Orange Milk Records Announces New LP by Koaosaeme
Today the abstract electronic music label Orange Milk Records is announcing their newest LP release by Japanese electronic musician, producer, and Yellow Magic Orchestra-collaborator, Ryu Yoshizawa, aka Koaosaeme (KO-AY-O-SA-MAY). One track, "Ellissi feat. Aylu", is available to stream on bandcamp and soundcloud now and one more single, "Azimuth", is readying for release on April 19th before the record is out, so get in touch if you're interested in partnering for an exclusive premiere! Check out more info on those singles below.
Koeosaeme is Japanese artist Ryu Yoshizawa, and OBANIKESHI, his second album for Orange Milk, is a master class in how to engineer a compelling sound-design record front to back. Utilizing a variety of recorded instruments and hi-fidelity electronics, OBANIKESHI can be linked to multiple musical lineages; the screeching strings, whispered vocals, and moments of atonality recall famous works of 20th century composers like György Ligeti and Krzysztof Penderecki, while sections of manic synthetic noise bring to mind tape-collage composer Noah Creshevsky and more recent Japanese underground artists Footman, DJWWWW, toiret status, Seiho, and others.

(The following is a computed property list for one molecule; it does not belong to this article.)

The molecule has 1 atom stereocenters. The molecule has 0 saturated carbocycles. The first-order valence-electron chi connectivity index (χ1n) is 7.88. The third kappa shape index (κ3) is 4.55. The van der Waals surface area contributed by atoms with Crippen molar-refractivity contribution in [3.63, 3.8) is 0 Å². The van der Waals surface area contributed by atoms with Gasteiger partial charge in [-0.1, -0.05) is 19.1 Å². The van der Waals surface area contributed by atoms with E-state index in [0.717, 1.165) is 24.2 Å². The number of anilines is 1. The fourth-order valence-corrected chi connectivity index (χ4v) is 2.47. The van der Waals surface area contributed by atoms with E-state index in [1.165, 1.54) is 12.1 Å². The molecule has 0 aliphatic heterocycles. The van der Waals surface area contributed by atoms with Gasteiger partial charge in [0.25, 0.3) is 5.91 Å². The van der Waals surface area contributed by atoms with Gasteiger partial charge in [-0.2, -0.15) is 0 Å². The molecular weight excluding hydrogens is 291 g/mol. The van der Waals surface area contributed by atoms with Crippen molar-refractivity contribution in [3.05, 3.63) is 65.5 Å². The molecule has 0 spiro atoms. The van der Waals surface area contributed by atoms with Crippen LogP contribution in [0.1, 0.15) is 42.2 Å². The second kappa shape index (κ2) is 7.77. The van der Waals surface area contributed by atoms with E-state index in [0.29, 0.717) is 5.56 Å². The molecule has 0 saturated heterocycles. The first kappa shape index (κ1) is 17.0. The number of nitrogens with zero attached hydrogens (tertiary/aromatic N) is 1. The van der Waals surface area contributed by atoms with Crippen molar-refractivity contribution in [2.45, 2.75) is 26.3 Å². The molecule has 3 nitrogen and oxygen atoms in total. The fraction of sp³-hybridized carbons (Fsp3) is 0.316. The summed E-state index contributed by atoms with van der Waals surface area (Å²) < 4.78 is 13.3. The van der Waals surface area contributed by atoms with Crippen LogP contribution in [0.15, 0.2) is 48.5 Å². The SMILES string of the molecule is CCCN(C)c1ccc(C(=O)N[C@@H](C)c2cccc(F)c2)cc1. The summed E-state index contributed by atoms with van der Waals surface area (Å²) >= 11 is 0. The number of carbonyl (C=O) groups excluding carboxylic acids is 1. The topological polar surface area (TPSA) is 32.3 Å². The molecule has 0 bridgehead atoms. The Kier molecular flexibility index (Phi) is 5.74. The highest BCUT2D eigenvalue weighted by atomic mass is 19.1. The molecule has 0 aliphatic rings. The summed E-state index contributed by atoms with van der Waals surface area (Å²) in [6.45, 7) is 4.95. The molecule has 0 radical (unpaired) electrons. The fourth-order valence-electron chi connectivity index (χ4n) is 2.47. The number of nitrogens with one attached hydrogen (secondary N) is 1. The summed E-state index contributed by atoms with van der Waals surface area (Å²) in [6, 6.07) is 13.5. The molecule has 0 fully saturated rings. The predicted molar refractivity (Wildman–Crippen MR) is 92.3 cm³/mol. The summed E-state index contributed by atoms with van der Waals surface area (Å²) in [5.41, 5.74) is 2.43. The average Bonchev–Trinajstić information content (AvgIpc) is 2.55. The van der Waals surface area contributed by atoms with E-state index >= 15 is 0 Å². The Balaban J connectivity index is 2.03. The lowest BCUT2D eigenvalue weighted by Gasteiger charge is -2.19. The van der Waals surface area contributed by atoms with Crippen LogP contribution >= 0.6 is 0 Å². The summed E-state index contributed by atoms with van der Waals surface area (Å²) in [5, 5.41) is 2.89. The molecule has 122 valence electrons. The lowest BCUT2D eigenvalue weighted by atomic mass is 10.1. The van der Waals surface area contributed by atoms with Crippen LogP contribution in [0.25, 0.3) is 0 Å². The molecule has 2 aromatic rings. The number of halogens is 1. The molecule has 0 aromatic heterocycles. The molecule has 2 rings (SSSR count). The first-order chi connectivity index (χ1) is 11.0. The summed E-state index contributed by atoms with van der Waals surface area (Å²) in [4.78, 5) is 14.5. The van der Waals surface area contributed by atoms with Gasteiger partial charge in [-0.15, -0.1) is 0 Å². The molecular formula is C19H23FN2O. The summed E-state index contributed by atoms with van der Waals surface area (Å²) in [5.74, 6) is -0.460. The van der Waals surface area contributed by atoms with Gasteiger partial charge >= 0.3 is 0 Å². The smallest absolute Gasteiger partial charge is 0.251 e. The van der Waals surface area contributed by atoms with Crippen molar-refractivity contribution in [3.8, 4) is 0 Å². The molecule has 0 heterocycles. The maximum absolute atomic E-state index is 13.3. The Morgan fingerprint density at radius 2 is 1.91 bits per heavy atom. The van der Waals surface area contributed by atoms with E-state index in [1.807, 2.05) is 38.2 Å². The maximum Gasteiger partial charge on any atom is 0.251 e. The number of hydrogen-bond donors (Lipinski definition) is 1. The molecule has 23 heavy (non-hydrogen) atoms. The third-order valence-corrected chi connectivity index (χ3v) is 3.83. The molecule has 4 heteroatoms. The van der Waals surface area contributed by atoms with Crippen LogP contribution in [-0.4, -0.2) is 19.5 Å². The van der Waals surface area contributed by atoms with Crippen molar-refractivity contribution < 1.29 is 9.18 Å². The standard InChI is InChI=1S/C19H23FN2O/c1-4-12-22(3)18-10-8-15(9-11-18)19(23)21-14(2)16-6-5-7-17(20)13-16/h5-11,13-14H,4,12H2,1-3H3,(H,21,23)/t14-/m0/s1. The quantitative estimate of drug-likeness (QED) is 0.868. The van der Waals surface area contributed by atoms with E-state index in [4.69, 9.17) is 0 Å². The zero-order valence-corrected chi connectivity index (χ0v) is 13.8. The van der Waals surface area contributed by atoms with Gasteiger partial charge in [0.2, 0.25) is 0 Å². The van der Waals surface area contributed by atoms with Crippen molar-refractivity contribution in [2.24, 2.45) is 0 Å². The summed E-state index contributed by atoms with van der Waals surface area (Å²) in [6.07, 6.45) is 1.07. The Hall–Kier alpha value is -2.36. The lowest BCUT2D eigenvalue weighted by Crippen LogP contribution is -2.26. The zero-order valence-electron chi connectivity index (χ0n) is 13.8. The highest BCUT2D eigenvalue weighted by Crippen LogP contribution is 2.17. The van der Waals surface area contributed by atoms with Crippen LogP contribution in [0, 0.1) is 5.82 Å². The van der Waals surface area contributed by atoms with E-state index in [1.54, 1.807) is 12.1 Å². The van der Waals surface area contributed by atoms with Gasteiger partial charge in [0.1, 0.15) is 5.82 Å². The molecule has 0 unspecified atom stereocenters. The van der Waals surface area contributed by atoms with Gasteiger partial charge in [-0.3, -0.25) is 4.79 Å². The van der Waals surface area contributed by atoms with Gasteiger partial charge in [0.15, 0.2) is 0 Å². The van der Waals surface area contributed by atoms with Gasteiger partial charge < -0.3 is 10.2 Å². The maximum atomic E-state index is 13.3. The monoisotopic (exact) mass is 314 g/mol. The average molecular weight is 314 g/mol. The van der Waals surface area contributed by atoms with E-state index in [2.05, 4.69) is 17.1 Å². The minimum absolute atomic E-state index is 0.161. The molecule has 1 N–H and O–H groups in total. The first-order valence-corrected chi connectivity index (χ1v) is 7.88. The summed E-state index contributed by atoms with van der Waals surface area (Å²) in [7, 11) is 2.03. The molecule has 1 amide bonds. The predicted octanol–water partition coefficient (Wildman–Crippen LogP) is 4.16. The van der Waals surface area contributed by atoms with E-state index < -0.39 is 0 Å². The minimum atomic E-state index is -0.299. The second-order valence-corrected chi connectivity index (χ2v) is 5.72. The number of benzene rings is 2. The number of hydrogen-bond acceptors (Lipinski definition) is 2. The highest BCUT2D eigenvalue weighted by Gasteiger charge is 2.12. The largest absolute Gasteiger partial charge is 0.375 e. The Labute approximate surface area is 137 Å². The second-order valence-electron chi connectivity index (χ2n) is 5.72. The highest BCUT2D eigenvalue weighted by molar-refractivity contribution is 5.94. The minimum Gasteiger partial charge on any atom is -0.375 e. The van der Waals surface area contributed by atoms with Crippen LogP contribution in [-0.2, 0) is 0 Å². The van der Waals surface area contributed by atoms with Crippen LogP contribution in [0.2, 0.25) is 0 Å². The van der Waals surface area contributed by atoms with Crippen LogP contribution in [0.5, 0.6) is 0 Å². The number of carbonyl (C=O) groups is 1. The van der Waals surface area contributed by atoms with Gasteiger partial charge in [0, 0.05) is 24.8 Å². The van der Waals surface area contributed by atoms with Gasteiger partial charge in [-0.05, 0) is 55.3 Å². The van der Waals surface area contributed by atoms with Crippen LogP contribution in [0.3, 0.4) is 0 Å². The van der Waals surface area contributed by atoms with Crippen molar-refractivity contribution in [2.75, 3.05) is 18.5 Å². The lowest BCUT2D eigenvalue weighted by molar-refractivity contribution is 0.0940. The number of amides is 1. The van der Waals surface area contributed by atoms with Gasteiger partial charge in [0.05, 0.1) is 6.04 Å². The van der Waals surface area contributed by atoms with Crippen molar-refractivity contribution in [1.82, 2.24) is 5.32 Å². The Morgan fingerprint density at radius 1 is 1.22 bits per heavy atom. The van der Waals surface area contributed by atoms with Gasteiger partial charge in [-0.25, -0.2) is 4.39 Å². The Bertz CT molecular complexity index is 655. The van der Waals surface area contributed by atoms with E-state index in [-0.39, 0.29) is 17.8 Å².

Yoshizawa himself has long worked in the Japanese music industry, having joined with Yellow Magic Orchestra's Ryuichi Sakamoto as a studio and live sound engineer, most notably on his "JAPAN TOUR 2005", and as part of Yukihiro Takahashi's sound creator and management company Office Intenzio before turning to production and engineering freelance work. Other notable commercial jobs includes voice and music for the Square Enix manga publication "Shonen Gangan" and ad music for the company Lotte on their "TOPPO" snack foods.
That is all to say that OBANIKESHI is the byproduct of an accomplished composer and engineer expressing himself without the pressures and restraints typically found in his commercial day job, and the results are evident. I've probably undersold how intense and frightening OBANIKESHI can be; sections play out almost like horror film sound tracks, transitioning from climaxing instrumental arrangements to detailed foley-like sound effects for imagined physical movements.